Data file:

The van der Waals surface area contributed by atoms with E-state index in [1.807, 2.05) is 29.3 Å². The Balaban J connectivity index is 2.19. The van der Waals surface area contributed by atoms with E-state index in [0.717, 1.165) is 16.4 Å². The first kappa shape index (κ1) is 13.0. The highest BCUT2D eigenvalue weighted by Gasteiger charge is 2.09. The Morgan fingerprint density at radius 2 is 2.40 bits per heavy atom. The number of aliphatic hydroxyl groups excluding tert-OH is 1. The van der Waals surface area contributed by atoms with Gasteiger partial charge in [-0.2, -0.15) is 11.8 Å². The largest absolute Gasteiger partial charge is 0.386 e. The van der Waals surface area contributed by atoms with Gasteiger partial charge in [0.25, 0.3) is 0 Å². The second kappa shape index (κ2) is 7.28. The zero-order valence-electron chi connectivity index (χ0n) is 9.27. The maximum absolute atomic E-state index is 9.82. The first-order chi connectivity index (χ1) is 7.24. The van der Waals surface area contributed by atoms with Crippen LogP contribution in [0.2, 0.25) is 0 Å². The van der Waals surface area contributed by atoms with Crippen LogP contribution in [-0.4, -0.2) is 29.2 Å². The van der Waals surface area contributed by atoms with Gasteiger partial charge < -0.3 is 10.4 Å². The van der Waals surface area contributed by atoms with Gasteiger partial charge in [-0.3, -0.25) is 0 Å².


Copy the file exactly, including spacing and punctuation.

The van der Waals surface area contributed by atoms with E-state index in [1.807, 2.05) is 29.3 Å². The Balaban J connectivity index is 2.19. The van der Waals surface area contributed by atoms with E-state index in [0.717, 1.165) is 16.4 Å². The first kappa shape index (κ1) is 13.0. The highest BCUT2D eigenvalue weighted by Gasteiger charge is 2.09. The Morgan fingerprint density at radius 2 is 2.40 bits per heavy atom. The number of aliphatic hydroxyl groups excluding tert-OH is 1. The van der Waals surface area contributed by atoms with Gasteiger partial charge in [-0.2, -0.15) is 11.8 Å². The largest absolute Gasteiger partial charge is 0.386 e. The van der Waals surface area contributed by atoms with Gasteiger partial charge in [0.25, 0.3) is 0 Å². The second kappa shape index (κ2) is 7.28. The zero-order valence-electron chi connectivity index (χ0n) is 9.27. The maximum absolute atomic E-state index is 9.82. The first-order chi connectivity index (χ1) is 7.24. The van der Waals surface area contributed by atoms with Crippen LogP contribution in [0.2, 0.25) is 0 Å². The van der Waals surface area contributed by atoms with Crippen LogP contribution in [-0.4, -0.2) is 29.2 Å². The van der Waals surface area contributed by atoms with Gasteiger partial charge < -0.3 is 10.4 Å². The van der Waals surface area contributed by atoms with Gasteiger partial charge in [-0.3, -0.25) is 0 Å².